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King 's legacy touches lives of others today

Participants in the Martin Luther King Jr. Day of Observance on Monday at Vanderhorst C.M.E. Church in Thomson urged the audience of about 100 to remember the civil rights martyr's battle and to apply those lessons to their own lives.

Each generation can discern different lessons, Ken Britford said in an interview with The McDuffie Mirror . Pointing to the youngsters, he said, "At their age, you learn that Dr. King stood for family and everything that we benefit from today."

"At my age, I want to put the message out about that dream and not let it go to waste," he said.

He said "things have gotten better over time" but that people still must keep the light on Dr. King's dream.

Though he not yet born when Dr. King was slain, Mr. Britford said he realizes it was a stunning blow to the civil rights movement.

"I spent a lot of time with my grandparents. I feel like they did not feel like it was the end, but it was their turn to take the torch so it did not go out."

Mr. Britford is the assistant principal at Cousins Middle School in Covington, Ga. "I work in a middle school," he said, "and I always say, 'In order for you to go forward, you need to know your past, and the foundation that's been left for you.' "

In his statements to the group, Mr. Britford urged everyone to take advantage of hard-won education opportunities.

Panelist Yolanda Copeland, the social worker for McDuffie County Schools, also spoke with The McDuffie Mirror.

"I think today we're going to focus on Dr. King's message of nonviolence, in view of all the domestic violence and how it's contrary to Dr. King's message," she said.

She said her work calls for her to encourage very young women and girls to expect respect for themselves so they do not fall prey to hurtful relationships. Ms. Copeland has been a school social worker for 14 years.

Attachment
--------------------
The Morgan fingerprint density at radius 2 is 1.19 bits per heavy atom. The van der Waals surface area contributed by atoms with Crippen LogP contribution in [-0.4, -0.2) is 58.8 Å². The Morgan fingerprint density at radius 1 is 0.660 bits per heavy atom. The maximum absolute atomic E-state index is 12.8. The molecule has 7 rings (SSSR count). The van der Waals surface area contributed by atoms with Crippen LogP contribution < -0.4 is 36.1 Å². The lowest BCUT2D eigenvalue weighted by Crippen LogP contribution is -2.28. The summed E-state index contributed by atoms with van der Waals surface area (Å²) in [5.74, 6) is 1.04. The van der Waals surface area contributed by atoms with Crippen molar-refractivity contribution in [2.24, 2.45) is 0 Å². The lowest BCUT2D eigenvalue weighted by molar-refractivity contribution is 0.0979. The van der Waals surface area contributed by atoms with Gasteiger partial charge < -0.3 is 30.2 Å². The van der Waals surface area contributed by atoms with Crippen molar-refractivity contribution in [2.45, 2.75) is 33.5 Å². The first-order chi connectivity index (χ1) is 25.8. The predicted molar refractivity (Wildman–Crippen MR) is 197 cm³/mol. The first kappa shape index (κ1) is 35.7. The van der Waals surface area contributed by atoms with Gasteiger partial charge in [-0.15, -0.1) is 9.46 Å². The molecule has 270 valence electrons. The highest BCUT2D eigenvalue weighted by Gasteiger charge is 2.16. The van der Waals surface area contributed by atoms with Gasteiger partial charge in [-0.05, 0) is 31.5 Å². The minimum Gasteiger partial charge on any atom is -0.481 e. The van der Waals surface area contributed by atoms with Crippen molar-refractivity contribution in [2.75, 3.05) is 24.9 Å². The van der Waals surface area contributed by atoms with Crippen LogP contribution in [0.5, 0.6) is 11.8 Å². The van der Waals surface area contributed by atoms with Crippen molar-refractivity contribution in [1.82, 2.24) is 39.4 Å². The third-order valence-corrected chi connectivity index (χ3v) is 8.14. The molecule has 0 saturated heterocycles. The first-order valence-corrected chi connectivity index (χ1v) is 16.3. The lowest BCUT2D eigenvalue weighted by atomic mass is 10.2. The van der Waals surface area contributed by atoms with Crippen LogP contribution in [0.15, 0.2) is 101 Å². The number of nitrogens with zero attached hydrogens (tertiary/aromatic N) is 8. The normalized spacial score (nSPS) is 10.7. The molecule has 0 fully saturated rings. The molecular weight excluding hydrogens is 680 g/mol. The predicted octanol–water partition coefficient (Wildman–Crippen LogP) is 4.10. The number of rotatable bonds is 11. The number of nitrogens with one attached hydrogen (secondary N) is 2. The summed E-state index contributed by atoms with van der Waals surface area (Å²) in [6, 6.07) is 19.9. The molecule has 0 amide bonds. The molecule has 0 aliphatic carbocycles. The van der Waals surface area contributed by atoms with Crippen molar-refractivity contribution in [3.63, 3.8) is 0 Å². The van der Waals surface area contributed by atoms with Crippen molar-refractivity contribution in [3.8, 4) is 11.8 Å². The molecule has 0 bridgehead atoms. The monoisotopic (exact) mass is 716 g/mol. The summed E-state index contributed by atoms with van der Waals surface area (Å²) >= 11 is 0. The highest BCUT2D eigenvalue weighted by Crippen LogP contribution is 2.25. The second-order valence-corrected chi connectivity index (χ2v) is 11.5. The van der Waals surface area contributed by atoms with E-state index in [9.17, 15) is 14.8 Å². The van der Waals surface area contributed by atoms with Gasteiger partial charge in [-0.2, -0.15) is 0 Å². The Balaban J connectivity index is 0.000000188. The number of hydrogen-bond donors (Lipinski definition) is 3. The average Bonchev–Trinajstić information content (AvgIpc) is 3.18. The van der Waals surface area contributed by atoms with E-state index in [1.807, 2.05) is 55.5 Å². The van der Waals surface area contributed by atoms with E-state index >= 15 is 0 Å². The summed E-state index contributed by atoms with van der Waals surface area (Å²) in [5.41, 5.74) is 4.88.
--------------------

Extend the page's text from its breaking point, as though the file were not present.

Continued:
In her remarks to the audience, she said she also works with debutantes, to "introduce young ladies to society, to make sure they're going to be well-rounded young ladies."

Facilitator and speaker Dr. Carl Pettis said dreams are made of images and emotions.

"I'm curious, though: How many of you dream about your future?"

He said all ages and ethnicities need to focus on "those dreams that you have the inherent power to control."

He said Dr. King worried about the loss of self-respect and respect for elders. "These things were slipping even back then, during our fight," Dr. Pettis said. He challenged the audience to "make an indelible mark on this world for yourself and others."

He quoted from Dr. King: "Rarely do we find men who willingly engage in hard, solid thinking."

Dr. Pettis is the chairman of the Mathematics and Computer Sciences Department at Alabama State University, and the director of youth programs for that school's Division of Continuing Education.

Charles "Chuck" Pettis Jr., a banker and teen counselor who lives near Atlanta, called on youth to respect others and themselves. As for the King holiday, he said, "It's not considered a day off for the celebration, but a day on."

Mr. Pettis is the manager of a Chase Bank branch and the assistant youth director for boys at Faith Temple in Fairburn, Ga.

The Rev. Colatta Ficklin, the employment manager for the Augusta Transitional Center, said the Augusta agency helps former inmates look for jobs. Men are trained to prepare résumés and to interview and then are led into the community. "I see the other side of the dream, what happens when the dream is not fulfilled," she said.

The Rev. Ficklin also is an associate pastor at Jenkins Memorial C.M.E. Church in Hephzibah.

"Any success without Christ is failure," she said. "There are no limits on what you can be, and can have, but you also must have Christ."

Evangelist Cheryl Wright, a founder of Total Image Ministries, was the keynote speaker.

"Our mission is to encourage you to get joy, peace and happiness in your everyday lives," she said.

She said 24-hour and 48-hour retreats are held for women and girls ages 14 to 94, who spend that time without telephones or TV.

"You drop off everything that is not of God," she said.

She said she teaches discipline and respect for others, including young people often described as "at-risk."

The Rev. John W. Smalley, the church pastor, welcomed participants and offered the church's appreciation and support. He told of a recent health emergency of his own and shared that the experience "creates a sense of love in your heart, that God gave you another chance."



Web posted on Thursday, January 20, 2011













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